SCOTT GORDON TONE OCTOBER 31, 2023
Fawzy Taylor drew on a vast network of artists and writers for the fundraiser.
As Israel began to carpet-bomb the densely populated Gaza Strip in early October, indiscriminately killing thousands of Palestinian civilians with the full support of the United States government, organizers got to work channeling desperately needed aid to Palestine. The Madison-Rafah Sister City Project turned a previously planned celebration of the olive oil harvest into a protest at Tenney Park on October 15—an event beautiful in its solidarity and heartbreaking in its necessity.
Fawzy Taylor—best known as the resident chaotic meme lord of local bookstore A Room of One’s Own—launched an online fundraiser benefiting the Middle East Children’s Alliance (MECA) and the Palestinian Medical Relief Society. Both organizations are working to deliver medical supplies and bolster healthcare in Gaza as Israel kills, injures, and displaces thousands of people, destroying healthcare facilities and other civilian infrastructure along the way. Taylor reached out to dozens of artists, retailers, and small businesses, who donated items for an online raffle that ended up raising $54,000.
The initial campaign ended on October 22, but is still accepting direct donations. (Other ways to help out locally: Donating to locally based organization Palestine Partners, donating to MECA via that organization’s website, and visiting several Palestine-connected vendors at the Madison Fair Trade Holiday Festival on December 2 at Monona Terrace.)
“I was just kind of at a loss and was talking to my best friend and I was like, ‘Normally I would make a zine and sell it and then donate the money from that,’ but there was no way that I had the executive functioning to make anything creative,” Taylor says. “I was feeling really hopeless and helpless. My best friend who is a trauma therapist and does online workshops was like, ‘What if you raffled off or gave away some of my spots in workshops?’”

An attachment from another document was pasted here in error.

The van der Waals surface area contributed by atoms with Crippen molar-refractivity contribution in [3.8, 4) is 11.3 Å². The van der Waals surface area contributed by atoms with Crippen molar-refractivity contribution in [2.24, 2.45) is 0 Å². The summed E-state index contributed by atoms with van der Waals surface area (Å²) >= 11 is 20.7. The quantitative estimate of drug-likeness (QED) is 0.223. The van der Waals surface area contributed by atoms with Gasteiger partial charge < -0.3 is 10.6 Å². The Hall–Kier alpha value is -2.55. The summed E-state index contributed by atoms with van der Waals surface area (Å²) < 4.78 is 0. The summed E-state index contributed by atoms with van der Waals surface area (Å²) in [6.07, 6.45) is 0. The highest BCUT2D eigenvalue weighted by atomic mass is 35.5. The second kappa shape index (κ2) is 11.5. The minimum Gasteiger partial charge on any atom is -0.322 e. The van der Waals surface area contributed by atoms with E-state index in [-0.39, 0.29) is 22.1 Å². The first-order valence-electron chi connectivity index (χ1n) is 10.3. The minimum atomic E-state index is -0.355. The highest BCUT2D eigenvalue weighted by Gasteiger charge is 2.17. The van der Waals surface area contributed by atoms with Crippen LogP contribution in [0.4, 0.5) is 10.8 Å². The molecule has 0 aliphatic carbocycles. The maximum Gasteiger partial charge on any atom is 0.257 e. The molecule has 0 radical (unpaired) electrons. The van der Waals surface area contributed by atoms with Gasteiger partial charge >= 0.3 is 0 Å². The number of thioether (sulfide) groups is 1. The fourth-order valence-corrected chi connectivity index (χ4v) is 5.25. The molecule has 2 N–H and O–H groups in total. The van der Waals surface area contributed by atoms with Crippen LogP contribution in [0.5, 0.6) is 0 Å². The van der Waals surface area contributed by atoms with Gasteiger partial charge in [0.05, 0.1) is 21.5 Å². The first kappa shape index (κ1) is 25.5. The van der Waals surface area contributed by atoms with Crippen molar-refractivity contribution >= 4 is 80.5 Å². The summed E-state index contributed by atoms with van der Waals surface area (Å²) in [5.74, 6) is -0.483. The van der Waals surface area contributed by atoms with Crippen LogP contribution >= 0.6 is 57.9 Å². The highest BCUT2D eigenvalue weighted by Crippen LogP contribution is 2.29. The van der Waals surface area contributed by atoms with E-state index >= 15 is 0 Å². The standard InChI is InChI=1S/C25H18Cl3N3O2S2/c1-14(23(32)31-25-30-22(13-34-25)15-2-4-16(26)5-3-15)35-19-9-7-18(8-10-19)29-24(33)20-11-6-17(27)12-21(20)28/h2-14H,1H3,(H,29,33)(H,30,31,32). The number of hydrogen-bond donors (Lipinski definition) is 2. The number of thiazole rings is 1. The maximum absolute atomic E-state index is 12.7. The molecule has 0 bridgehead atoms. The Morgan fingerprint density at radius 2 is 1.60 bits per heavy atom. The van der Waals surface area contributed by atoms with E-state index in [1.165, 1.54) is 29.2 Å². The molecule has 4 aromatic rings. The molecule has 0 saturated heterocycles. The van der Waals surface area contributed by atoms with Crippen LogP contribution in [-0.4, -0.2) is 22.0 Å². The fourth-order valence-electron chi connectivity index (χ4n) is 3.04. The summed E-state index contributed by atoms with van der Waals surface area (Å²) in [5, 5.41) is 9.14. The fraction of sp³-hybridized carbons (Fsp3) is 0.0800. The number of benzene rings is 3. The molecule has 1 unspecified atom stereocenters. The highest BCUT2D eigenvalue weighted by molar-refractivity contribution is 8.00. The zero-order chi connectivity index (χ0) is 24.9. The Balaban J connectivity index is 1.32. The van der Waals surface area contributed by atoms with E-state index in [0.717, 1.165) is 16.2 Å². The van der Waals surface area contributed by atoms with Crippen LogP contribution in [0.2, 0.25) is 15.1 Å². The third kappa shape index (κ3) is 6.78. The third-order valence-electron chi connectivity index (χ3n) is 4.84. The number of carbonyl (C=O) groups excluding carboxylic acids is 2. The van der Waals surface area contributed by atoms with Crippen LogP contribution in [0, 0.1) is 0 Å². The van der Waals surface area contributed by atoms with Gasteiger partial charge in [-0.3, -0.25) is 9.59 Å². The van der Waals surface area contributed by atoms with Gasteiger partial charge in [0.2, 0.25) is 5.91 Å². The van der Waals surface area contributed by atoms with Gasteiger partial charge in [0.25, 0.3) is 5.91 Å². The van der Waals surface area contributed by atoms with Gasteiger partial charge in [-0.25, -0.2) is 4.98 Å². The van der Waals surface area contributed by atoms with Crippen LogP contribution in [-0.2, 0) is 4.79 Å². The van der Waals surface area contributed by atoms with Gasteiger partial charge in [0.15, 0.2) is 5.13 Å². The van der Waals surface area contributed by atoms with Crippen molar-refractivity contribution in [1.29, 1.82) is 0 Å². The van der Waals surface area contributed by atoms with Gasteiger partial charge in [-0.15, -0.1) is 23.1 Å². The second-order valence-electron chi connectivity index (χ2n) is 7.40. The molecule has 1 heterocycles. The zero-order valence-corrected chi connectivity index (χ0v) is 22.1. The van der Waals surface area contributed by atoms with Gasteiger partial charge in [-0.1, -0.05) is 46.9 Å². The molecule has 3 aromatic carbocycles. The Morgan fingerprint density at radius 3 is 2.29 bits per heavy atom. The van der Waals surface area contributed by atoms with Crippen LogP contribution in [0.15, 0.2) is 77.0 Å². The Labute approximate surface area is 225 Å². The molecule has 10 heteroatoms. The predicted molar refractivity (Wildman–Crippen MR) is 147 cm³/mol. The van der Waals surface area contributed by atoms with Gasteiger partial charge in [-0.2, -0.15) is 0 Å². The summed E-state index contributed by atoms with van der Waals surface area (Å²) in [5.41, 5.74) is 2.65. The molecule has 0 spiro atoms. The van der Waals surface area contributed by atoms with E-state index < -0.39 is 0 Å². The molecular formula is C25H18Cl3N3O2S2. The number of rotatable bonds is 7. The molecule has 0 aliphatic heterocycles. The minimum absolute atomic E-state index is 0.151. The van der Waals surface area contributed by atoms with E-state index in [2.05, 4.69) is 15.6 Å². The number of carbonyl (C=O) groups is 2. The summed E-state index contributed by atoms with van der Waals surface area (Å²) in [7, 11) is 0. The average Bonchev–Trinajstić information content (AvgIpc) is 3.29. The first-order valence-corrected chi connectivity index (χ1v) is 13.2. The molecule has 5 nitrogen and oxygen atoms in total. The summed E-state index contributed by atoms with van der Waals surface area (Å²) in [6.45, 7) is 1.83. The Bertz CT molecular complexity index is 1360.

From there, the effort quickly snowballed—not unlike Bookstores Against Borders, a campaign Taylor helped launch via Room of One’s Own in 2019 to raise money for immigrant legal aid. This time around, Taylor once again worked their contacts locally and far beyond. People started donating prints, ceramics, tattoo sessions, books, massages, tea, jewelry, and on and on. Madison-based contributors included visual artist Terrence Adeyanju (aka iampeeld), painter Rae Senarighi (aka @transpainter), and tattoo artist nipinet.
“Once I get a few yeses I get kind of emboldened… I started messaging Adrienne Marie Brown and fucking Angela Davis. I never heard back from Angela Davis,” Taylor adds with a laugh. “But I messaged Kehlani and Patti Smith, and just anyone, absolutely anyone I could think of that has shown even a glimmer of community care in their work.” Brown contributed a set of signed books. Taylor also secured donations from Jamila Woods, Hanif Abdurraqib, and Andrew Gibson, to name a few.
“I think 220 [artists] altogether contributed but then I only was able to get [about] 140 items up on the fundraising site, just because of how much labor it took,” Taylor says. More than 2,400 people donated money to enter their names in the raffle for various items. In fact, so many people reached out to try and support the campaign that Taylor couldn’t get back to all of them. Taylor is now taking some time to regroup.
Taylor points out that it’s important for different people to realize they can contribute to the cause in different ways, even if they don’t feel that direct action or placing lots of phone calls to lawmakers is their strong suit. That’s a helpful thing to keep in mind in the face of such overwhelming tragedy and rage.
“I’ve never seen genocide be streamed on Instagram,” Taylor adds. “It is really traumatic, and I’ve never seen so many dead people before these two weeks and it was clear that our government isn’t going to do anything besides give more money to Israel.”
“My birth dad is Egyptian and Palestinian, but I hope I would be doing this even if I didn’t share heritage with the people being murdered,” Taylor says.
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